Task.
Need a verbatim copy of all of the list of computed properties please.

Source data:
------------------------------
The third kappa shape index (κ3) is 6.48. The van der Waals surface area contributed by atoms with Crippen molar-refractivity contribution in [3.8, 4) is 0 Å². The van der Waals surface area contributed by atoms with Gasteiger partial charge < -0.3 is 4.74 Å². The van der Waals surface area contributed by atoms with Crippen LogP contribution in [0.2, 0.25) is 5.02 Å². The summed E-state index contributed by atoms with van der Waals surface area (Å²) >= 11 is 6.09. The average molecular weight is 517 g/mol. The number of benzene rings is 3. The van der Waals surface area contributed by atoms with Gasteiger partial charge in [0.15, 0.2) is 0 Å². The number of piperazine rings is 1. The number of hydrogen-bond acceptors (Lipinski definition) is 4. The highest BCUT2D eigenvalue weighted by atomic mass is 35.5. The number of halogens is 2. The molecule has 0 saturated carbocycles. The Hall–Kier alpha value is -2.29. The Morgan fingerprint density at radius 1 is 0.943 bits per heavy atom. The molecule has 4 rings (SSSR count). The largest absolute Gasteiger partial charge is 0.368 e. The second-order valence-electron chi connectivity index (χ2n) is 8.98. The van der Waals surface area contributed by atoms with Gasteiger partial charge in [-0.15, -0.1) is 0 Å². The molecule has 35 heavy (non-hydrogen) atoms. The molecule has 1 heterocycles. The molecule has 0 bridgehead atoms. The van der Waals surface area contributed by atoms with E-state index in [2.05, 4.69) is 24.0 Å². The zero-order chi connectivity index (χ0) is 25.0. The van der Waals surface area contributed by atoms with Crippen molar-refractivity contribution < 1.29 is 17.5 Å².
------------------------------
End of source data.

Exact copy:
The third kappa shape index (κ3) is 6.48. The van der Waals surface area contributed by atoms with Crippen molar-refractivity contribution in [3.8, 4) is 0 Å². The van der Waals surface area contributed by atoms with Gasteiger partial charge < -0.3 is 4.74 Å². The van der Waals surface area contributed by atoms with Crippen LogP contribution in [0.2, 0.25) is 5.02 Å². The summed E-state index contributed by atoms with van der Waals surface area (Å²) >= 11 is 6.09. The average molecular weight is 517 g/mol. The number of benzene rings is 3. The van der Waals surface area contributed by atoms with Gasteiger partial charge in [0.15, 0.2) is 0 Å². The number of piperazine rings is 1. The number of hydrogen-bond acceptors (Lipinski definition) is 4. The highest BCUT2D eigenvalue weighted by atomic mass is 35.5. The number of halogens is 2. The molecule has 0 saturated carbocycles. The Hall–Kier alpha value is -2.29. The Morgan fingerprint density at radius 1 is 0.943 bits per heavy atom. The molecule has 4 rings (SSSR count). The largest absolute Gasteiger partial charge is 0.368 e. The second-order valence-electron chi connectivity index (χ2n) is 8.98. The van der Waals surface area contributed by atoms with Gasteiger partial charge in [-0.15, -0.1) is 0 Å². The molecule has 35 heavy (non-hydrogen) atoms. The molecule has 1 heterocycles. The molecule has 0 bridgehead atoms. The van der Waals surface area contributed by atoms with E-state index in [2.05, 4.69) is 24.0 Å². The zero-order chi connectivity index (χ0) is 25.0. The van der Waals surface area contributed by atoms with Crippen molar-refractivity contribution < 1.29 is 17.5 Å².